Evaluate: Garlic | Retronauts

By qaxio

Published on:


The game that spoils your breath

It’s not exactly any kind of revelation, but there are a lot of modern retro games out there. People argue the toss – with me – about what “modern retro” even means, but you know. A game made now that is intended to feel like a game made then. Perhaps that’s not a fair categorisation for Garlic, a game which… I don’t even know. I don’t know precisely what it’s going for. Whatever it is, I think it succeeds. But… (Limmy voice) at what cost? Maybe that was a little too dramatic. But so is Garlic. Sheesh, this one’s tough. It has the feel of something like Celeste in terms of pure movement, but traversal of the levels themselves requires very difficult and very different skills, an extrapolation of Celeste’s dash move asking what happens when an unstoppable force meets an immovable object. Or, to put it plainly, have Garlic smash into things.

See, dashing into wall and floors lets you hit the jump button to propel off them at high speed, a move you can repeat multiple times if you don’t mind dying, or are – unlikely – good enough to pull it off. It’s one of those mechanics-first platform games but with a looser approach to level design, which is to say it’s rare that only one possible approach is viable. Often, there’s speedrun tech and collectables requiring advanced gameplay but most of the thing is beatable via slightly less absurd means and difficulty. Unfortunately that leaves things in a bit of a muddy spot if you’re me and don’t really like that sort of thing. That is to say, being good at games. Can’t stand it, never have.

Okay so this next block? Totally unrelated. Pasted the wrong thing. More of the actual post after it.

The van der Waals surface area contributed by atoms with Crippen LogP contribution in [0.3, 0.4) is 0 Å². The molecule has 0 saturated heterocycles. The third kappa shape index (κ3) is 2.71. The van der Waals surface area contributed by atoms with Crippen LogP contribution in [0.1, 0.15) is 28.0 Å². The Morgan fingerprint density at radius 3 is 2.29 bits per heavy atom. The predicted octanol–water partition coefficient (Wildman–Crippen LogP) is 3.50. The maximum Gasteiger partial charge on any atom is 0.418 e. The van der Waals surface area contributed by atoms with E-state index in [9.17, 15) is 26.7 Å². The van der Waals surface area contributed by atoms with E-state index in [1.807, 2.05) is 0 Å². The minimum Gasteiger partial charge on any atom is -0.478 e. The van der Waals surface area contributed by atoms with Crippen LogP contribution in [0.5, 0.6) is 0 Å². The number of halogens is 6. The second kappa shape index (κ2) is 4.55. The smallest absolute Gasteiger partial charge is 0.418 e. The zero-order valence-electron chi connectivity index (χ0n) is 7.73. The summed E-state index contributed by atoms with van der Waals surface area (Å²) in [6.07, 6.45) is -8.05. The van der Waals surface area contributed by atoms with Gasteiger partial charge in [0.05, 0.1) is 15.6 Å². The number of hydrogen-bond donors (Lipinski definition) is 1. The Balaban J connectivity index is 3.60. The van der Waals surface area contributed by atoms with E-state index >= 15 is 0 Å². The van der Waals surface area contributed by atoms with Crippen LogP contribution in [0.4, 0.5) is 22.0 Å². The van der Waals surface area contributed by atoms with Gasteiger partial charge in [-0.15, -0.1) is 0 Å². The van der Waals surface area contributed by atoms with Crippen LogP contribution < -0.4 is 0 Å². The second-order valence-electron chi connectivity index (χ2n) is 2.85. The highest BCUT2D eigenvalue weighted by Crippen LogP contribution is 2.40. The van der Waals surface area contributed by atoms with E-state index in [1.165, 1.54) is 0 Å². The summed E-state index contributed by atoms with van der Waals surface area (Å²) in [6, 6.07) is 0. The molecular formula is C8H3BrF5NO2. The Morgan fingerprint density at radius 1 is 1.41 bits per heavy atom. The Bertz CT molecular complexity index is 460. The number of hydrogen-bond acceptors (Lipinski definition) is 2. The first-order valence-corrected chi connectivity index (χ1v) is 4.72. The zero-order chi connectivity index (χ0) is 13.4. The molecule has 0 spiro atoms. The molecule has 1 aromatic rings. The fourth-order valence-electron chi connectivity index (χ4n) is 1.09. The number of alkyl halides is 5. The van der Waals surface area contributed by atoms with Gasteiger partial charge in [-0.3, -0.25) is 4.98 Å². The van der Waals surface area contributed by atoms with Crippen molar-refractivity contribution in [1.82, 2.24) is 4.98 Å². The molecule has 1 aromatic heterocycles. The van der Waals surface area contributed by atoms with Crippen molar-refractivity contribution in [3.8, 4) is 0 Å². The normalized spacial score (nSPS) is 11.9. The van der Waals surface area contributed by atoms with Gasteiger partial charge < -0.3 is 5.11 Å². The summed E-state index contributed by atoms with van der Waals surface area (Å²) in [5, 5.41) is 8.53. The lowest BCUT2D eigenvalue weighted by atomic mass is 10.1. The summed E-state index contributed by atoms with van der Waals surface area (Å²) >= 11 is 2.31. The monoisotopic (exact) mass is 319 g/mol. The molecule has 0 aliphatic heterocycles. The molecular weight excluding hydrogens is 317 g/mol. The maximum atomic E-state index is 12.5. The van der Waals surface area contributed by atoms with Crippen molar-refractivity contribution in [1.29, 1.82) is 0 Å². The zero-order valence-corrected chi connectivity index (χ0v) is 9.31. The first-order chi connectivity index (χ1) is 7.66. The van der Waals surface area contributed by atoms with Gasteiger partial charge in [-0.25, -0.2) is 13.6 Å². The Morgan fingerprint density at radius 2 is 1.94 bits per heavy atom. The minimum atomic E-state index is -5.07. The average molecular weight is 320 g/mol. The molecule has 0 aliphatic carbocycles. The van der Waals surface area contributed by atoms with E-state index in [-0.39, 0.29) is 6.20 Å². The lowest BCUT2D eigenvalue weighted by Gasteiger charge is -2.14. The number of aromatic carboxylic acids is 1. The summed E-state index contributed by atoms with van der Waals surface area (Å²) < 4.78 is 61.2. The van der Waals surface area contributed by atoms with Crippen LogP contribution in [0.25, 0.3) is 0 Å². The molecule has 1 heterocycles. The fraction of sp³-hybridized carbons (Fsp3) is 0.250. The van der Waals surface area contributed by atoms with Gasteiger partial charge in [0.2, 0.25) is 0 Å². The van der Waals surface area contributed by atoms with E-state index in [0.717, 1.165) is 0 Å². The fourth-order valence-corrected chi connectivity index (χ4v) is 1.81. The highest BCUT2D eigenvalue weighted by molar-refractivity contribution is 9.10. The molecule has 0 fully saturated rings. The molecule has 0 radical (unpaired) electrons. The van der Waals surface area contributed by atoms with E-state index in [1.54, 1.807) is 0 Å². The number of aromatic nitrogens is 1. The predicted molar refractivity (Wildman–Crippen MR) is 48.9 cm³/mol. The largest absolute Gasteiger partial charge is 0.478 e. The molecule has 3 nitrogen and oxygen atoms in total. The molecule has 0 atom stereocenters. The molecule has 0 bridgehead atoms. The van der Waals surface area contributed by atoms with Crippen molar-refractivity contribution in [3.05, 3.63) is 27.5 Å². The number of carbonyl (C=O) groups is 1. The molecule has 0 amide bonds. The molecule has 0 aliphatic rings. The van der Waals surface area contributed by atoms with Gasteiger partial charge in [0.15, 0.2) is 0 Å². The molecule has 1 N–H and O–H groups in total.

I’m kidding, of course, but the amount you get out of Garlic is basically going to be equivalent to what you’re prepared to put into it. I think that’s kind of a facile statement on the face of it – like, duh – but here it rings particularly true. The baseline gameplay, the level designs, are compartmentalised into what essentially amount to challenge rooms which are, in my view, quite simple to clear if you play carefully. The idea, then, seems to be… not to do that, encouraged by the aforementioned collectables and general speedrun feel of the entire enterprise. So I found myself tiring of the game reasonably quickly, but I wanted to see it through because a) I’m reviewing it and b) I wanted to see the visuals the game would throw out next.

It looks great throughout, you see. The art style is… let’s call it “meme horny”. The main character is pursuing a love interest in one extremely curvacious “Cyber Goddess” and must climb The Sacred Tower to, well, have a shot at her. Yeah, yeah, I know, but it’s just an excuse for jumping and dashing and it’s all rendered very well. Reminiscent of Downwell but less abstract. And marrying these visuals with some excellent music is definitely a recipe for a fun time if you’re the kind of gamer who wants to push themselves to play better even when it isn’t strictly necessary.

Me, I just wanted to see the end. And I did! And then there was another level that was really, really difficult, so I stopped. But still!



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